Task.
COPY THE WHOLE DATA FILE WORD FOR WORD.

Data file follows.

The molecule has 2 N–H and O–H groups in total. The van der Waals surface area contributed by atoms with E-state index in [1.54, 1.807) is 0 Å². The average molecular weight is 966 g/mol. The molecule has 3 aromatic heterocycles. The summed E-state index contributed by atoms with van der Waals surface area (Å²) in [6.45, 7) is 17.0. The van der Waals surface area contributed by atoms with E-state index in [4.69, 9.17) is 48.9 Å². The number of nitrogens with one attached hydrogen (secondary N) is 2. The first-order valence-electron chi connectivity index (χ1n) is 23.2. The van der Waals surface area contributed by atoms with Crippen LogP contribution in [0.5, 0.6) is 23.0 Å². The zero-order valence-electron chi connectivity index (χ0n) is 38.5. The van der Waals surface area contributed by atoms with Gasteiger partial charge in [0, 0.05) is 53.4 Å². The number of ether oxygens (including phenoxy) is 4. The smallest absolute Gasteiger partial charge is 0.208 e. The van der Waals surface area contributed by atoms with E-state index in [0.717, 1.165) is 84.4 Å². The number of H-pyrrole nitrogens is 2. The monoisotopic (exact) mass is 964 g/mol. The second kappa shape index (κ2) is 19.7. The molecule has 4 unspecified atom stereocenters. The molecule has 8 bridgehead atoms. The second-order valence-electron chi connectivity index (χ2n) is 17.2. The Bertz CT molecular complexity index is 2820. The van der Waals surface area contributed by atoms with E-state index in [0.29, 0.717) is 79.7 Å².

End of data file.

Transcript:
The molecule has 2 N–H and O–H groups in total. The van der Waals surface area contributed by atoms with E-state index in [1.54, 1.807) is 0 Å². The average molecular weight is 966 g/mol. The molecule has 3 aromatic heterocycles. The summed E-state index contributed by atoms with van der Waals surface area (Å²) in [6.45, 7) is 17.0. The van der Waals surface area contributed by atoms with E-state index in [4.69, 9.17) is 48.9 Å². The number of nitrogens with one attached hydrogen (secondary N) is 2. The first-order valence-electron chi connectivity index (χ1n) is 23.2. The van der Waals surface area contributed by atoms with Crippen LogP contribution in [0.5, 0.6) is 23.0 Å². The zero-order valence-electron chi connectivity index (χ0n) is 38.5. The van der Waals surface area contributed by atoms with Gasteiger partial charge in [0, 0.05) is 53.4 Å². The number of ether oxygens (including phenoxy) is 4. The smallest absolute Gasteiger partial charge is 0.208 e. The van der Waals surface area contributed by atoms with E-state index in [0.717, 1.165) is 84.4 Å². The number of H-pyrrole nitrogens is 2. The monoisotopic (exact) mass is 964 g/mol. The second kappa shape index (κ2) is 19.7. The molecule has 4 unspecified atom stereocenters. The molecule has 8 bridgehead atoms. The second-order valence-electron chi connectivity index (χ2n) is 17.2. The Bertz CT molecular complexity index is 2820. The van der Waals surface area contributed by atoms with E-state index in [0.29, 0.717) is 79.7 Å².